The Mysterious Stranger – Part 1

In 1712, a mysterious stranger stepped into the quiet town of Gera, Germany. The man brought a peculiar machine: a thick wooden wheel, about three feet in diameter, covered in an oiled leather blanket. Through the wrapping emerged a massive axle on which a strong rope was wound. The stranger invited the town’s people to watch the greatest wonder they have ever seen. The man’s name was Orffyreus, and the machine he introduced marked the beginning of one of science’s most fascinating stories.

“For a successful technology, reality must take precedence over public relations, for nature cannot be fooled.”
Richard Feynman


John Ernest Elias Bessler - a.k.a. Orffyreus
John Ernest Elias Bessler
– a.k.a. Orffyreus

A great crowd gathered to see the new wonder. Orffyreus placed his wheel on a strong wooden base so it could turn while staying in place, much like a bicycle wheel turned upside down. In front of the excited crowed, in the manner of an experienced showman, Orffyreus gave the wooden wheel a slight push, and moved away.

There were loud creeks behind the leather cover that hid the internal mechanism as the wheel started revolving, and some loud bangs. Some people in the crowd may have recognized the sounds: heavy weights falling on a wooden surface. In front of the viewers’ astonished eyes the massive wheel picked up speed, seemingly on its own, with no assistance. The change was somewhat slow at first, but the wheel quickly accelerated and turned about fifty rounds per minute. Without any visible power source, the wheel kept this constant speed.

Orffyreus now started to demonstrate his invention’s usefulness. He wrapped a thick rope around the main axle, and tied the other end to a six pound weight. The machine slowed a bit to forty rounds per minute, but lifted the weight without much effort. The inventor then continued to attach a simple water pump to the wheel’s axis, and this seemed not to disturb the wheel at all.

Some cries of astonishment were heard from the crowd. It was clear to all that the wheel had to be very powerful to be able to lift the weight and pump the water. But where did this power come from? How could the machine do what it did without even a horse or a donkey pulling the wheel? Several people wondered aloud if maybe witchcraft was involved.

Orffyreus repeated this demonstration to hundreds of viewers over the following weeks. The rumor regarding Orffyreus’s perpetual motion machine spread to the neighboring cities. Many people bought tickets to see the show so they could take a look at this new wonder of the world. The criticism, as usual, was quick to follow.

Past experience

Although it was never proven, the scientific establishment felt that perpetual motion was an impossible dream. Intuition clearly showed that every machine, large or small, must have some sort of power source.

Since the idea was born, hundreds of inventors had tried to build self-powered devices, machined with no human hand to turn the handle or without running water to spin the paddle-wheel. Time after time someone announced he had solved this ancient riddle, only to taste the bitter taste of failure. Orffyreus was one of the few who dared to claim success where many had failed.

The scientists had grown skeptical about perpetual motion after so many years of failed attempts, but without solid scientific proof against Orffyreus’s machine it was hard for the critics to justify their skepticism.

Science developed quickly, and with the invention of complex machinery, large ships, and complicated structures it seemed as though engineering and mechanical knowledge had unlimited potential.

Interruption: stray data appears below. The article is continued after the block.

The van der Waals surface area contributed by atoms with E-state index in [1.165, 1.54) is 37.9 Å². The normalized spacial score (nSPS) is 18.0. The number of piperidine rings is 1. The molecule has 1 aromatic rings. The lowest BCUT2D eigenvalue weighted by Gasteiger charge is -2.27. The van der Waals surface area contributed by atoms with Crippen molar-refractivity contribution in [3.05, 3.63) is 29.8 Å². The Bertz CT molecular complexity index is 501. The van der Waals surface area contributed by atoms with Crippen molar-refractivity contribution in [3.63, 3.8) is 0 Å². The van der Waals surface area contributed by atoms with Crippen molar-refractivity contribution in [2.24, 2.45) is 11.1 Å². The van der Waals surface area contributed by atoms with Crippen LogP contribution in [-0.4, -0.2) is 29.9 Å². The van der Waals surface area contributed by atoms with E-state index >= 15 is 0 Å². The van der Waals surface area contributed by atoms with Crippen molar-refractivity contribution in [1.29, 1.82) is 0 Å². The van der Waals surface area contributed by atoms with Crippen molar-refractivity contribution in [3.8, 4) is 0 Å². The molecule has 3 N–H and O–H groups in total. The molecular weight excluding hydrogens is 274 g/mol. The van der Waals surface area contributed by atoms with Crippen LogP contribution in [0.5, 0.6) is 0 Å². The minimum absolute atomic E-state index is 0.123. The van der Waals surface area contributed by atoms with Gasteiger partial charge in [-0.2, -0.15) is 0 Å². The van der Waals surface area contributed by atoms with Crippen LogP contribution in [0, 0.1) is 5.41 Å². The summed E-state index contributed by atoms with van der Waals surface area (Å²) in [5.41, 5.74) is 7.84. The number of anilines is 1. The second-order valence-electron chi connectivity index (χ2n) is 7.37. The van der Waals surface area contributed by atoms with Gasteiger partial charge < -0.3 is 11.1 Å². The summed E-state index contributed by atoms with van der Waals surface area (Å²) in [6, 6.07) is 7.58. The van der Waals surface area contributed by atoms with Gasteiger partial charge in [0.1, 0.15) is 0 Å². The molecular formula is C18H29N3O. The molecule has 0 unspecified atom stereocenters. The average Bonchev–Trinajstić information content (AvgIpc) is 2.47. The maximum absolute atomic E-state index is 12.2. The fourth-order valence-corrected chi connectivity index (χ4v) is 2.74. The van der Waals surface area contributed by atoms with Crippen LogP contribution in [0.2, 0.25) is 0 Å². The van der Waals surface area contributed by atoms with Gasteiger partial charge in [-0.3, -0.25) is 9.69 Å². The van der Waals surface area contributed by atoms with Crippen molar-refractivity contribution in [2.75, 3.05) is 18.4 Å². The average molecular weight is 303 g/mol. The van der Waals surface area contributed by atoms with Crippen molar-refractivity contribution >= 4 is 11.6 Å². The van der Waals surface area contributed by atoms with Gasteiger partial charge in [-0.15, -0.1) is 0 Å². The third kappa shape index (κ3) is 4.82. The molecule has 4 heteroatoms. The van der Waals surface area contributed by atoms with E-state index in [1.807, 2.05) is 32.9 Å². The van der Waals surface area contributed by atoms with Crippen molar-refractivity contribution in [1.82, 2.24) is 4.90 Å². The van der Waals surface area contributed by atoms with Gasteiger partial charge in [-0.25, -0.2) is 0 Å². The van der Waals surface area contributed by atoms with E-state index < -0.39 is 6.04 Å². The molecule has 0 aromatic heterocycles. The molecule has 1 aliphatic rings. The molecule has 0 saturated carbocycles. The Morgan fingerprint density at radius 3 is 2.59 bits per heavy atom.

Orffyreus flourished in this atmosphere with an invention that triggered both great hopes and bitter arguments. For the peasant in the field, the perpetual motion machine meant he would no longer have to be dependent on farm animals to plow the land and pump the water. The carpenter could use the machine as an unlimited energy source to power his saw, and the blacksmith would not need to manually pump air into the furnace. Everyone wanted the Perpetual Motion Machine.



 Bi-directional Wheel at Kassel, Germany (Source: besslerwheel.com)
Bi-directional Wheel at Kassel,
Germany (Source: besslerwheel.com)

One of the critics who refused to accept Orffyreus’s demonstrations was Günter, a gifted mechanic from Dresden who worked for the King of Poland.

Günter’s mechanical devices were also famous across Europe, and he was one of Orffyreus’s main adversaries. He called him a charlatan and a crook, and demanded solid proof that the new device was indeed a Perpetual Motion Machine.

Orffyreus deliberately created an air of mystery around himself, which greatly contributed to his popularity. His real name was John Ernest Elias Bessler, and he chose the name ‘Orffyreus’ in the following manner: he wrote down the entire alphabet in a circle, and substituted every letter in his real name- Bessler- with the letter thirteen places after it, as 13 was considered to be a mystical number. In this way he came up with the name Orffyre, which he then Latinized to Orffyreus.

Orffyreus never volunteered many details about his past, and those who wondered about it could only guess his age and occupation. He seemed to be in his 30’s, and rumors claimed that he was an expert clock maker, or maybe a genius medical man. Or perhaps he was an engineer. Who knew? He was obviously talented in many fields.

The reason for Günter’s deep hatred of Orffyreus is unclear. Maybe they had crossed paths in the past, or maybe the mechanic felt this criticism helped him keep his high status in the king’s court. It is also possible that he just believed that perpetual motion was impossible, and was determined to prove it for all to see.

Günter and his skeptic friends could not prove that Orffyreus was a crook, but never the less insisted that the mystery surrounding him was just part of the scam. They pointed at the leather blanket that covered the wheel – this cover, they claimed, hid a secret mechanism that provided the machine with power in a deceitful way.

It was here that Orffyreus showed his greatest character flaw. When demonstrating his invention to the public he was a great showman, but off-stage he was very bad-tempered. He was described as temperamental and irresponsible- and those are just descriptions given by his friends…